Community Care is evolving – and while we continue to pride ourselves on bringing all those involved in social work the latest news, analysis, practice guidance, events and jobs, we want to do more.
We understand that social worker turnover is a damaging and complex issue for any social work employer to face. Losing experienced staff can lead to organisations employing more expensive agency workers. And frequent changes of worker are difficult for the children, families and adults they are working with, and can threaten the relationship-based practice which is at the heart of good social work.
To offer social work organisations the best support in tackling these issues, we developed the Retention Risk Tool, in partnership with Dr Liz Frost of the University of the West of England. This sees us enter bespoke partnerships with organisations to help senior leaders understand their core areas of strengths and risks within social worker wellbeing and retention. Based on the latest UK and international research, the Retention Risk Tool combines an in-depth survey with qualitative phone interviews, to provide actionable insights and solutions from your workforce.
Case study: Lincolnshire County Council
Janice Spencer, interim director of children’s services | February 2020
How has Lincolnshire’s children’s services changed in recent years?
Our journey began a couple of years ago, and through 2017/18 we did some extensive work in relation to recruitment, retention and succession planning. We’d had a number of staff leave and wanted to understand why this was. So we became proactive around conducting exit interviews and some of the feedback that gave us cause for concern was around staff not feeling that they had protected time for supervision, and thinking caseloads were a bit too high. On hearing these comments we reviewed how we could retain and support staff.
What changes did you make?
We worked on our offer to staff around what they could expect from us as an employer. So that was around having Signs of Safety as a methodology of practice, making sure staff had opportunities for career progression, and introducing a 7% retention bonus for frontline teams. We developed a real career progression structure, looking at how we could spot our ‘shining stars’, support them and invest in them. We have also invested heavily in our training and development offer to staff.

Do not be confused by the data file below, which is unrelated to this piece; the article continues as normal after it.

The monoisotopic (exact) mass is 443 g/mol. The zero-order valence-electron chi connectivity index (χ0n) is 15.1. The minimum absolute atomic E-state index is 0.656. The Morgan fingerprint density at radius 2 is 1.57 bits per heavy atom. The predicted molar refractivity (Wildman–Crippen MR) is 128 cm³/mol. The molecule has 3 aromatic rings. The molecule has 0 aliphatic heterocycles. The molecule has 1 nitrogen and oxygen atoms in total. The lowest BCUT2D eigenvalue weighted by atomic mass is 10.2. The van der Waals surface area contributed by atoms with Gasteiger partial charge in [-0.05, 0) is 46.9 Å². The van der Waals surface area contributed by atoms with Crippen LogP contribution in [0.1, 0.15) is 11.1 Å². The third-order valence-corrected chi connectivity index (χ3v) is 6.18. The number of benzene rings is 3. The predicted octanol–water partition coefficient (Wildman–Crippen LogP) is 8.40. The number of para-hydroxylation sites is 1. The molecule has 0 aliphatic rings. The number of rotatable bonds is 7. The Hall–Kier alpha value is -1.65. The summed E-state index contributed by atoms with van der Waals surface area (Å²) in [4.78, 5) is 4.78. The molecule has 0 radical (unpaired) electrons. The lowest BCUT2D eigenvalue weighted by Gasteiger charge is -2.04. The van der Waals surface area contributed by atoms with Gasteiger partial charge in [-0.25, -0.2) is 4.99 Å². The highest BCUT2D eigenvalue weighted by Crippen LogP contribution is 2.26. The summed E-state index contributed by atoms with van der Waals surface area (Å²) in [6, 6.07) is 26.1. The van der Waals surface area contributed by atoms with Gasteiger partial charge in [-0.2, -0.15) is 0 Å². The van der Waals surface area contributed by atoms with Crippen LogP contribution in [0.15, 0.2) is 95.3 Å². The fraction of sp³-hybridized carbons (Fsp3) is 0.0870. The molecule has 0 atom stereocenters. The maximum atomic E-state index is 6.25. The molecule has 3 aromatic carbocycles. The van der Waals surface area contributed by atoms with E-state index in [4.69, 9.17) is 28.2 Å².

Alongside this, we moved our way of working with Community Care from putting up an advert for staff every quarter, to an ‘always on’ recruitment approach. And we worked with 33, a branding agency, to develop a brand which we tested and co-produced with staff, and marketed in a different way.
When we’d recruited staff – because we’d been successful in recruitment – and created a different landscape for social workers to practice in, we wanted to test out how staff felt about working in Lincolnshire. Were we a good place to work, did they think the workloads were manageable, were they getting their supervision, were they getting that protected time?
Why did you choose the Retention Risk Tool?
I genuinely want to create a culture in which social workers can thrive and one of the greatest tools is to hear their voices.
The traditional Social Work Health Check just didn’t feel it was delivering the quality of the statements the Retention Risk Tool provided and we might say the annual health check is anonymous, but if you’re filling in something that belongs to the local authority, inevitably staff are going to think ‘Oh they’ll know who I am if I say something.’ I think the opportunity to have an independent evaluation frees staff up to speak their minds, and tell it like it is.
I think it’s a really good tool, it’s helped us to understand some of the challenges that staff are experiencing.
I can speak from my own experience from having done it previously [Lincolnshire have done the RRT in 2018 and 2019] that we’ve been able to work from it and we’ve actually been able to evidence some change. In a good way!
What have you done with the results?
Workload was one of the areas you highlighted for us. So my next challenge is around how I create that space where staff feel they’ve got sufficient time to work with their children and families, and they’re not overwhelmed with their workload.
And one of the things I was disappointed with was the feedback about the lack of visibility of senior managers. We have a children’s services bulletin that goes out monthly, and each of us puts a headline and paragraph in about what we’ve done so staff are aware of us being out and about all over the county. This month, I visited one of the social work teams and one of the children’s homes. Lincolnshire is such a big county, and I think that’s one of the challenges but the bulletin gives that visible footprint across the council, and everybody knows that we’re doing something.
We will use the results in our recruitment approach; what we can say is the majority of staff do think that we’re an employer of choice. It’s highlighted those good things, but equally it’s shone a light on those areas of development and we’re fortunate enough that we’ve got a bar which we can measure from, because we’ve done the RRT before. We can see the journey from when we first did it, to where we are now.
Lincolnshire County Council children’s services were rated ‘outstanding’ by Ofsted in 2019. Lincolnshire will be the first council to do Community Care’s Retention Risk Tool three years’ running, in 2018, 2019, and 2020.
If you’re a senior leader in a local authority or other social work employer and want to learn more about how the RRT could help you, get in touch today.
020 3915 9474 | email@example.com